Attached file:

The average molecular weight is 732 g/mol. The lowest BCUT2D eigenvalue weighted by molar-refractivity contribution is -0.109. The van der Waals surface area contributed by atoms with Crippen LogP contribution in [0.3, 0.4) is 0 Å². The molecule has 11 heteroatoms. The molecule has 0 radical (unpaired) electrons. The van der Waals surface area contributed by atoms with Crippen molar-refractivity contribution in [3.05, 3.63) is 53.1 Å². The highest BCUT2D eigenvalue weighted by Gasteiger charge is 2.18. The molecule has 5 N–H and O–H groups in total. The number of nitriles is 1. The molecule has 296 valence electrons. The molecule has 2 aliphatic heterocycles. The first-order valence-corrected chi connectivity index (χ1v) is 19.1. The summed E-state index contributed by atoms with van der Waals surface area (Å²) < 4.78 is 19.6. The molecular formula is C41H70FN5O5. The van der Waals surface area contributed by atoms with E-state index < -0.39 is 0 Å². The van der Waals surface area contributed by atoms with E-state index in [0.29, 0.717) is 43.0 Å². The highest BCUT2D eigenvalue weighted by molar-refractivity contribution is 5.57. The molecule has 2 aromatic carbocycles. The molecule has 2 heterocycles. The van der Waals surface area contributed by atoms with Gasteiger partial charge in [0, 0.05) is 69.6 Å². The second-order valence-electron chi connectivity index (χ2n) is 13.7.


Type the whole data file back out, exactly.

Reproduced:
The average molecular weight is 732 g/mol. The lowest BCUT2D eigenvalue weighted by molar-refractivity contribution is -0.109. The van der Waals surface area contributed by atoms with Crippen LogP contribution in [0.3, 0.4) is 0 Å². The molecule has 11 heteroatoms. The molecule has 0 radical (unpaired) electrons. The van der Waals surface area contributed by atoms with Crippen molar-refractivity contribution in [3.05, 3.63) is 53.1 Å². The highest BCUT2D eigenvalue weighted by Gasteiger charge is 2.18. The molecule has 5 N–H and O–H groups in total. The number of nitriles is 1. The molecule has 296 valence electrons. The molecule has 2 aliphatic heterocycles. The first-order valence-corrected chi connectivity index (χ1v) is 19.1. The summed E-state index contributed by atoms with van der Waals surface area (Å²) < 4.78 is 19.6. The molecular formula is C41H70FN5O5. The van der Waals surface area contributed by atoms with E-state index < -0.39 is 0 Å². The van der Waals surface area contributed by atoms with E-state index in [0.29, 0.717) is 43.0 Å². The highest BCUT2D eigenvalue weighted by molar-refractivity contribution is 5.57. The molecule has 2 aromatic carbocycles. The molecule has 2 heterocycles. The van der Waals surface area contributed by atoms with Gasteiger partial charge in [0, 0.05) is 69.6 Å². The second-order valence-electron chi connectivity index (χ2n) is 13.7.